Weekend Reads: millennials, Wall Street, and listening to your inner self

Born between 1977 and 1995, America ’s so-named “Millennials” have become a force to be reckoned with. Over 80-million strong, they account for around one-quarter of the population – which is some serious spending power.
Marketing To Millnnials[1]In the new book “Marketing to Millennials” by Jeff Fromm and Christie Garton, you’ll find out how to take a long view of millennial customers and the six basic “segmentation models’ that categorize this generation. Buy Marketing the Millennials at Amazon
Buy Side[4]Turney Duff fell into Wall Street by accident. Hoping to be a journalist, Duff moved to New York City to find a job after college. When no one would talk to him, he turned to his uncle, who used business contacts to set up job interviews at ten Wall Street firms. For some thirteen years, Duff led the kind of life he’d never imagined, making the kind of money he’d only dreamed about. Then, the stock market crashed. And so did Duff.
AZTB review: Duff takes the reader through the highs and lows of being a trader and the money, women, drugs and inner demons that go with it. It’s a quick read and though this seems more of a self-healing book, Duff’s honesty about the rise and fall, and hitting bottom, is refreshing.  PurchaseThe Buy Side at Amazon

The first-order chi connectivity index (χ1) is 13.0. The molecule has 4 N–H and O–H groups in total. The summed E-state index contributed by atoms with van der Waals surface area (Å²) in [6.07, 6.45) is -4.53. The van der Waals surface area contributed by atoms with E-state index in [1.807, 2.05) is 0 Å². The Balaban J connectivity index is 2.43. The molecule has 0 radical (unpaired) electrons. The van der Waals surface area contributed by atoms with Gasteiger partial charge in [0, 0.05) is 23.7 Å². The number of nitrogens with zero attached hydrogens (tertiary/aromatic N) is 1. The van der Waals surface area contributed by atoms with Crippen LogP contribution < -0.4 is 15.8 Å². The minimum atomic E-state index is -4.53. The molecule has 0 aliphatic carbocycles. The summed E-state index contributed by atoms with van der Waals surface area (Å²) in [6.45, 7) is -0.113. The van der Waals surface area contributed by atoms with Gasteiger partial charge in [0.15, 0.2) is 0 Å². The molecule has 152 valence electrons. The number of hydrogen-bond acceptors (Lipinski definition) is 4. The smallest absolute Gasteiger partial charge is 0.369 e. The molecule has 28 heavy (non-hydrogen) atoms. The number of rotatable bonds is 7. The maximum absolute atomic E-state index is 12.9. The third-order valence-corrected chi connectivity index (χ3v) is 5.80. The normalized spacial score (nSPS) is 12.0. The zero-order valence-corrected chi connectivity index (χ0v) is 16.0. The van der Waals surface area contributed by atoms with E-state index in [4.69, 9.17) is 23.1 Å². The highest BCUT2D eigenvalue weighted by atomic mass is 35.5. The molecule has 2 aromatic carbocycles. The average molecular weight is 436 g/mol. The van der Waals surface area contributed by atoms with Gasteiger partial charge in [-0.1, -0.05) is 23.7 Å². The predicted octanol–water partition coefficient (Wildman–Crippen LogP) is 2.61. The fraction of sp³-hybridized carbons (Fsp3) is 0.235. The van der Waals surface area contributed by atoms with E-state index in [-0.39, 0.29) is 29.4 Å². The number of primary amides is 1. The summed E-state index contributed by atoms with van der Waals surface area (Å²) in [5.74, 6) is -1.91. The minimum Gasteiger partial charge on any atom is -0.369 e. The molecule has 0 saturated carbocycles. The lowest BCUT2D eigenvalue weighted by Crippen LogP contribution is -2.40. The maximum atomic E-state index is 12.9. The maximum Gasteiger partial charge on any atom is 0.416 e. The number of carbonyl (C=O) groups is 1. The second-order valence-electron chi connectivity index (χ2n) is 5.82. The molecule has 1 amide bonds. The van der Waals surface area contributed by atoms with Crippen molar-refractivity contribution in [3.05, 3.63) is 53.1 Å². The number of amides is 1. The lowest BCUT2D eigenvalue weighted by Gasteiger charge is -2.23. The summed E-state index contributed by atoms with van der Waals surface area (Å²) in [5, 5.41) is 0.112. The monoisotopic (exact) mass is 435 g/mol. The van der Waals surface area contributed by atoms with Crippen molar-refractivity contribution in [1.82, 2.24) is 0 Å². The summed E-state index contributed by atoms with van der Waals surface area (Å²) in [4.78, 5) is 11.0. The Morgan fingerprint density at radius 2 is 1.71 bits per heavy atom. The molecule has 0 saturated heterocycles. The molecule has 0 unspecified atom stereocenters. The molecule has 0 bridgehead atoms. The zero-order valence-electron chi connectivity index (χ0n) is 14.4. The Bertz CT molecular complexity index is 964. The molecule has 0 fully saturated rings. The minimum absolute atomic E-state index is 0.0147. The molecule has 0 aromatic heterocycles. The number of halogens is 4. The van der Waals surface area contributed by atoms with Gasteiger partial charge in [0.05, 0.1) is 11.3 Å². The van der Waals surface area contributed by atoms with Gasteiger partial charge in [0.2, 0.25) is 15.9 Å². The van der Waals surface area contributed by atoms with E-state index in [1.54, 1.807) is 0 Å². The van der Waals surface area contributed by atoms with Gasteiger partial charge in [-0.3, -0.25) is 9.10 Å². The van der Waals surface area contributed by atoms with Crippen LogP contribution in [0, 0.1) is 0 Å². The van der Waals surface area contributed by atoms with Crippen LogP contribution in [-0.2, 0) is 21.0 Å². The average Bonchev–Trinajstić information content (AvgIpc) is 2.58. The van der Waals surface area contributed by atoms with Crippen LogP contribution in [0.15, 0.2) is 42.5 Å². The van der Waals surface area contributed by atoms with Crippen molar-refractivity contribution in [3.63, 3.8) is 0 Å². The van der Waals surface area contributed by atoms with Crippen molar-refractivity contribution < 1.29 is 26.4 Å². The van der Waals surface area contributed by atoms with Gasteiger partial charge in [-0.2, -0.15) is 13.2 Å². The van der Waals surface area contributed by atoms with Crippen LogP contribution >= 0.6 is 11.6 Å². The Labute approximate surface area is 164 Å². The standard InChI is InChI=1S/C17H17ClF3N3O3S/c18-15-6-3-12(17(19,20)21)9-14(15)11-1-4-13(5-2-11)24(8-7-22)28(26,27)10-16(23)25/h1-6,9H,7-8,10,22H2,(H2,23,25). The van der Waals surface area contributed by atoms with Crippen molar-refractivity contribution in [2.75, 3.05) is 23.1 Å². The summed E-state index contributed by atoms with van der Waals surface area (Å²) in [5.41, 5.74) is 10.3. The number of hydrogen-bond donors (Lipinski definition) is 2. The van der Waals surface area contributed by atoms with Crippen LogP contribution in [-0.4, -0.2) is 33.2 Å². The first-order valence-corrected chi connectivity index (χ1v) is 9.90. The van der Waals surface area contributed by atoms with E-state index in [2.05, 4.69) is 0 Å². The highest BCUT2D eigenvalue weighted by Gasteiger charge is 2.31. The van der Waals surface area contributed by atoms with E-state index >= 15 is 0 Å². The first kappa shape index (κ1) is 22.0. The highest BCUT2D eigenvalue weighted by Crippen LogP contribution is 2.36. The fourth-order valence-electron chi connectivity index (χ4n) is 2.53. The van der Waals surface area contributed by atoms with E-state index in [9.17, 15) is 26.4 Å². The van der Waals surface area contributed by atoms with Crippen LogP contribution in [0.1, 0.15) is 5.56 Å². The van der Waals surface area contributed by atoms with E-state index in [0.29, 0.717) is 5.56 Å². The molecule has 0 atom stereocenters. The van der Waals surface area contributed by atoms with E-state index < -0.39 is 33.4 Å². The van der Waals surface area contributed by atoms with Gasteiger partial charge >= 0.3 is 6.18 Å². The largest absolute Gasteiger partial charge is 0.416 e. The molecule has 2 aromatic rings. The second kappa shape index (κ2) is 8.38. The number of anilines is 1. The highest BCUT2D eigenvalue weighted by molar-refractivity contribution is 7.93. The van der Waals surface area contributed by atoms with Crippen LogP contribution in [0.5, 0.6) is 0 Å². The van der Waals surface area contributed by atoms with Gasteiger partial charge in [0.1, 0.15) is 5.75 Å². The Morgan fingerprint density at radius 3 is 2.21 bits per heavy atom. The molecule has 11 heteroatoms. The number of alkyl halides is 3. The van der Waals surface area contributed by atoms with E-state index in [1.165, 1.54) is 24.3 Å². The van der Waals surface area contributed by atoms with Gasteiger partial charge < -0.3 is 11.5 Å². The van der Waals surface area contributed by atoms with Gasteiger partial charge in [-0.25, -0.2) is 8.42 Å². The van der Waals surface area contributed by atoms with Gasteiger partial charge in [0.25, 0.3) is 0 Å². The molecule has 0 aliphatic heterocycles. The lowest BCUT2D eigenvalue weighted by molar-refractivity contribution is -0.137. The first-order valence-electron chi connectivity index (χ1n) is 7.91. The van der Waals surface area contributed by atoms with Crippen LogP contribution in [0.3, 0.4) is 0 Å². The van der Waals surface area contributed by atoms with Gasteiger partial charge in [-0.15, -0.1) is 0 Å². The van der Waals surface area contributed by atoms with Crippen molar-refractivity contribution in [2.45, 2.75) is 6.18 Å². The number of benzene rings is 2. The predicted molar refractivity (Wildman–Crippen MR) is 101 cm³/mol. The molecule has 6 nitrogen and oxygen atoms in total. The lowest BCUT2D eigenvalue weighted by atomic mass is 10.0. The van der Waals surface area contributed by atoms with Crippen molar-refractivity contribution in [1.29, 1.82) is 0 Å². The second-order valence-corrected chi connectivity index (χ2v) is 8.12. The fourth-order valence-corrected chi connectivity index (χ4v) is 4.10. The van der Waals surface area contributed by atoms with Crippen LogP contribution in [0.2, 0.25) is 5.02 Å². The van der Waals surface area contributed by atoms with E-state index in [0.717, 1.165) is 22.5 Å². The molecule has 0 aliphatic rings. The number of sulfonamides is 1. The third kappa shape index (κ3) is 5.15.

the Tell[1]Author Matthew Hertenstein, states in his book, “The Tell: the little cues that reveal big truths about who we are,” that an individual’s inner voice, the voice they’ve trusted forever, can be wrong, too. For most of your working life, you’ve been told that you have just a few seconds or minutes to make a first impression. You know it’s true because you, too, make snap-decisions about the people you meet, but you may also remember times when you’ve been wrong.
Hertenstein says that we are, “sophisticated statistical whizzes” and we don’t even know it yet. We as people use our brains to analyze situations consciously and unconsciously that predict outcomes before they unfold. We can instantly perceive someone who is our social equal and, with a surprising degree of accuracy, we can also determine their intelligence, their honesty, and whether or not we want to do business with them.
In his introduction, Hertenstein warns that this is not a self-help book and he often urges caution for snap-judgments. Throughout the book you’ll learn why. If you’ve ever sized up a situation quickly and felt small about it later, “The Tell” is highly recommended.
Purchase “The Tell” at Amazon here.  
 Reviews provided by Terri Schlichenmeyer, The Bookworm SEZ, and AZTB.